Rice farmer planting rice
Cultivated rice is generally considered a semi-aquatic annual grass, although in the tropics it can survive as a perennial, producing
new tillers from nodes after harvest (known as ratooning). At maturity, the rice plant has a main stem and a number of tillers. Each
productive tiller bears a terminal flowering head or panicle. Plant height varies by variety and environmental conditions, ranging from
approximately 0.4 m to over 5 m for some floating varieties. The morphology of rice is divided into the vegetative phases (including
germination, seedling, and tillering stages) and the reproductive phases (including panicle initiation and heading stages). A rice plant
takes from three to six months to reach maturity, depending on the variety.
Rice is often grown in paddies or small portions of a field with raised boundaries. These portions act as shallow puddles and utilize
the rice plant's tolerance to water. The water in the paddies prevents weeds from outgrowing the crop. Once the rice is well-established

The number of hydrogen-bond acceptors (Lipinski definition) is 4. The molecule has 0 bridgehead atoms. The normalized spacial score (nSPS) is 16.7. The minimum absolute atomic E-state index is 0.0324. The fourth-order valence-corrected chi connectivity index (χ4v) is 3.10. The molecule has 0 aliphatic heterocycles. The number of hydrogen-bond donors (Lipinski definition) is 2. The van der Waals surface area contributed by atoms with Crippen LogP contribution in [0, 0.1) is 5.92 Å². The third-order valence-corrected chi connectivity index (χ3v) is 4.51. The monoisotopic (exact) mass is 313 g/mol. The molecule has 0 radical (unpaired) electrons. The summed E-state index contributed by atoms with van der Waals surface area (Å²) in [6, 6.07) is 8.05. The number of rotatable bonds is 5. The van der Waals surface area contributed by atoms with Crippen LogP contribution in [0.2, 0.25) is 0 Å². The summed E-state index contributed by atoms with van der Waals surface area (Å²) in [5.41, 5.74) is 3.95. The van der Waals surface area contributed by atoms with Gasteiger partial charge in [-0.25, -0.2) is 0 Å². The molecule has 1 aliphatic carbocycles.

in the field, the water can be drained in preparation for harvest. Rice paddies have many important functions apart from being the
growing areas for rice. They provide a habitat for birds such as herons and warblers, as well as for a wide range of amphibians, crabs
and snakes. These creatures contribute to maintaining a healthy and sustainable ecosystem. It is also common for fish to breed in rice
paddies, often among the rice plants. These fish are an important source of protein for the rice farmer and his family.
There is also floating paddy, dry paddy, and hill paddy which are grown on slopes and terraces in various Asian countries including
China, the Philippines and East Malaysia.
Organic farming of Paddy Manual
A Simple New Manual on "Organic farming of Paddy" based on the experience of Organic Farming in the Save our Rice Campaign and a Kerala State Biodiversity Board project is now available.
To order a copy please contact Thanal at Tel /Fax: +91 471 2727150